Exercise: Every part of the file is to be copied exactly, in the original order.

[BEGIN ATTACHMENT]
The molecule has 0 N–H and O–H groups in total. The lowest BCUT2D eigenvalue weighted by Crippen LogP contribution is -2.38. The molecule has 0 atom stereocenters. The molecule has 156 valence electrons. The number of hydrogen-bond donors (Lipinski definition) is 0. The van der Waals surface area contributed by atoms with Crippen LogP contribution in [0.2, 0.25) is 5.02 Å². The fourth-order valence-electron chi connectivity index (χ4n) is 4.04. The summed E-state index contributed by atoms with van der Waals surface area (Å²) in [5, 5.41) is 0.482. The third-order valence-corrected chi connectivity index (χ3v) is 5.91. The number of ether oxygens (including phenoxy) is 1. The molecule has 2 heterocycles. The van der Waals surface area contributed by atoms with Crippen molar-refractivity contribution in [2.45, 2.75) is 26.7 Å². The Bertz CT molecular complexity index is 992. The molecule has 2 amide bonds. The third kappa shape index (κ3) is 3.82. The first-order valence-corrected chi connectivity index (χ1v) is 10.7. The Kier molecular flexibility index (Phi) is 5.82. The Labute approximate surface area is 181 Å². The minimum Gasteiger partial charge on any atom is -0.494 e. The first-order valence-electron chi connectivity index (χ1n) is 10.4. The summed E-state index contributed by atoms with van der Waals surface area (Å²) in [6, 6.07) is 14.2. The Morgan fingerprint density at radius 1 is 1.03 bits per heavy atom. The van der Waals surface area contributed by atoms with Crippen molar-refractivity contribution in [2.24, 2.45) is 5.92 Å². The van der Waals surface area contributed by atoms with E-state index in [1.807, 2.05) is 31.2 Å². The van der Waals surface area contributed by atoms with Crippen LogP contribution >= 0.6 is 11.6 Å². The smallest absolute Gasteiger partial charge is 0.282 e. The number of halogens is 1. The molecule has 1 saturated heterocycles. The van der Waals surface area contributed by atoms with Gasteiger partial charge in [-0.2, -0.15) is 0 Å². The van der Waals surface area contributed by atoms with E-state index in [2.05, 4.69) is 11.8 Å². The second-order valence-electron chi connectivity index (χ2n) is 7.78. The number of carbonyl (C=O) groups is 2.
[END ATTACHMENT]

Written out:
The molecule has 0 N–H and O–H groups in total. The lowest BCUT2D eigenvalue weighted by Crippen LogP contribution is -2.38. The molecule has 0 atom stereocenters. The molecule has 156 valence electrons. The number of hydrogen-bond donors (Lipinski definition) is 0. The van der Waals surface area contributed by atoms with Crippen LogP contribution in [0.2, 0.25) is 5.02 Å². The fourth-order valence-electron chi connectivity index (χ4n) is 4.04. The summed E-state index contributed by atoms with van der Waals surface area (Å²) in [5, 5.41) is 0.482. The third-order valence-corrected chi connectivity index (χ3v) is 5.91. The number of ether oxygens (including phenoxy) is 1. The molecule has 2 heterocycles. The van der Waals surface area contributed by atoms with Crippen molar-refractivity contribution in [2.45, 2.75) is 26.7 Å². The Bertz CT molecular complexity index is 992. The molecule has 2 amide bonds. The third kappa shape index (κ3) is 3.82. The first-order valence-corrected chi connectivity index (χ1v) is 10.7. The Kier molecular flexibility index (Phi) is 5.82. The Labute approximate surface area is 181 Å². The minimum Gasteiger partial charge on any atom is -0.494 e. The first-order valence-electron chi connectivity index (χ1n) is 10.4. The summed E-state index contributed by atoms with van der Waals surface area (Å²) in [6, 6.07) is 14.2. The Morgan fingerprint density at radius 1 is 1.03 bits per heavy atom. The van der Waals surface area contributed by atoms with Crippen molar-refractivity contribution in [2.24, 2.45) is 5.92 Å². The van der Waals surface area contributed by atoms with E-state index in [1.807, 2.05) is 31.2 Å². The van der Waals surface area contributed by atoms with Crippen LogP contribution >= 0.6 is 11.6 Å². The smallest absolute Gasteiger partial charge is 0.282 e. The number of halogens is 1. The molecule has 1 saturated heterocycles. The van der Waals surface area contributed by atoms with Gasteiger partial charge in [-0.2, -0.15) is 0 Å². The van der Waals surface area contributed by atoms with E-state index in [2.05, 4.69) is 11.8 Å². The second-order valence-electron chi connectivity index (χ2n) is 7.78. The number of carbonyl (C=O) groups is 2.